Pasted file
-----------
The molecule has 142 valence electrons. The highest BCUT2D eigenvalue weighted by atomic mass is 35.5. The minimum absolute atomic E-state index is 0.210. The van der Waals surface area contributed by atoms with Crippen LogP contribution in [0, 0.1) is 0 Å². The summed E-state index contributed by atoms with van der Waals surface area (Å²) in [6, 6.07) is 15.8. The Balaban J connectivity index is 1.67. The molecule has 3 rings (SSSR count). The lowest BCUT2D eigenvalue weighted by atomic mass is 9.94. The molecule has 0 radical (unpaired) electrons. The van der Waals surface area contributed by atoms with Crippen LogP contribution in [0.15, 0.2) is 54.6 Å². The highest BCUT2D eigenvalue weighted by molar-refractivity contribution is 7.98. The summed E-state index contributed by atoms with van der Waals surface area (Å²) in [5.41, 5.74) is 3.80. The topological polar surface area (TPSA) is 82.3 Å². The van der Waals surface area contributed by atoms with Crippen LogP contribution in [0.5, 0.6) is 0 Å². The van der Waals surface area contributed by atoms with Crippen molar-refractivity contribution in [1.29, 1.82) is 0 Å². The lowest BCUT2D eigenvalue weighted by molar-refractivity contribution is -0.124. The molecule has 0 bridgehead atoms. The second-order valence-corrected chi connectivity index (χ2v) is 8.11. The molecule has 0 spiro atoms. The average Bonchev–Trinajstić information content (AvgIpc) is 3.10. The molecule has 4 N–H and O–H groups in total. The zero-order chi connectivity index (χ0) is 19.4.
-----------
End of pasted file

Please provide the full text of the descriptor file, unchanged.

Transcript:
The molecule has 142 valence electrons. The highest BCUT2D eigenvalue weighted by atomic mass is 35.5. The minimum absolute atomic E-state index is 0.210. The van der Waals surface area contributed by atoms with Crippen LogP contribution in [0, 0.1) is 0 Å². The summed E-state index contributed by atoms with van der Waals surface area (Å²) in [6, 6.07) is 15.8. The Balaban J connectivity index is 1.67. The molecule has 3 rings (SSSR count). The lowest BCUT2D eigenvalue weighted by atomic mass is 9.94. The molecule has 0 radical (unpaired) electrons. The van der Waals surface area contributed by atoms with Crippen LogP contribution in [0.15, 0.2) is 54.6 Å². The highest BCUT2D eigenvalue weighted by molar-refractivity contribution is 7.98. The summed E-state index contributed by atoms with van der Waals surface area (Å²) in [5.41, 5.74) is 3.80. The topological polar surface area (TPSA) is 82.3 Å². The van der Waals surface area contributed by atoms with Crippen LogP contribution in [0.5, 0.6) is 0 Å². The van der Waals surface area contributed by atoms with Crippen molar-refractivity contribution in [1.29, 1.82) is 0 Å². The lowest BCUT2D eigenvalue weighted by molar-refractivity contribution is -0.124. The molecule has 0 bridgehead atoms. The second-order valence-corrected chi connectivity index (χ2v) is 8.11. The molecule has 0 spiro atoms. The average Bonchev–Trinajstić information content (AvgIpc) is 3.10. The molecule has 4 N–H and O–H groups in total. The zero-order chi connectivity index (χ0) is 19.4.